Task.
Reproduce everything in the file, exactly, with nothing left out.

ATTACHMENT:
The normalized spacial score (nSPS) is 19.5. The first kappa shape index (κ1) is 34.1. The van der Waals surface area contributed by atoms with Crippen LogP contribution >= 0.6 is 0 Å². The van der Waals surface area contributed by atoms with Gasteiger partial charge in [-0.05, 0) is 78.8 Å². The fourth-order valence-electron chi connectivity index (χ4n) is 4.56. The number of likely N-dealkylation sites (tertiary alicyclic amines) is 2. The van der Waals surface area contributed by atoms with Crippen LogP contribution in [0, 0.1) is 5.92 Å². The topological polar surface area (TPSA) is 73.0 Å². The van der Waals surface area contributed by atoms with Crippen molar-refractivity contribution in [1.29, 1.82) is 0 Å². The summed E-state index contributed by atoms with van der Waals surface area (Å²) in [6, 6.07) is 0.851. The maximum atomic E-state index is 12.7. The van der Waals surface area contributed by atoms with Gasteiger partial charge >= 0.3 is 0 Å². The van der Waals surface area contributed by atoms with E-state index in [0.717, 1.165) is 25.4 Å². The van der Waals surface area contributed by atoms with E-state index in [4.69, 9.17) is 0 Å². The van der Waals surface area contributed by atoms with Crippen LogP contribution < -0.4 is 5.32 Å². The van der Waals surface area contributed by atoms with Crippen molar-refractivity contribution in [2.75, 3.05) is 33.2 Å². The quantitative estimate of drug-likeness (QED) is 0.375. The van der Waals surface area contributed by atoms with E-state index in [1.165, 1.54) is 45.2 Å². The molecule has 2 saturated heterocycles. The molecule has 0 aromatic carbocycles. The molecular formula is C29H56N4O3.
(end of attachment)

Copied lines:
The normalized spacial score (nSPS) is 19.5. The first kappa shape index (κ1) is 34.1. The van der Waals surface area contributed by atoms with Crippen LogP contribution >= 0.6 is 0 Å². The van der Waals surface area contributed by atoms with Gasteiger partial charge in [-0.05, 0) is 78.8 Å². The fourth-order valence-electron chi connectivity index (χ4n) is 4.56. The number of likely N-dealkylation sites (tertiary alicyclic amines) is 2. The van der Waals surface area contributed by atoms with Crippen LogP contribution in [0, 0.1) is 5.92 Å². The topological polar surface area (TPSA) is 73.0 Å². The van der Waals surface area contributed by atoms with Crippen molar-refractivity contribution in [1.29, 1.82) is 0 Å². The summed E-state index contributed by atoms with van der Waals surface area (Å²) in [6, 6.07) is 0.851. The maximum atomic E-state index is 12.7. The van der Waals surface area contributed by atoms with Gasteiger partial charge >= 0.3 is 0 Å². The van der Waals surface area contributed by atoms with E-state index in [0.717, 1.165) is 25.4 Å². The van der Waals surface area contributed by atoms with E-state index in [4.69, 9.17) is 0 Å². The van der Waals surface area contributed by atoms with Crippen LogP contribution < -0.4 is 5.32 Å². The van der Waals surface area contributed by atoms with Crippen molar-refractivity contribution in [2.75, 3.05) is 33.2 Å². The quantitative estimate of drug-likeness (QED) is 0.375. The van der Waals surface area contributed by atoms with E-state index in [1.165, 1.54) is 45.2 Å². The molecule has 2 saturated heterocycles. The molecule has 0 aromatic carbocycles. The molecular formula is C29H56N4O3.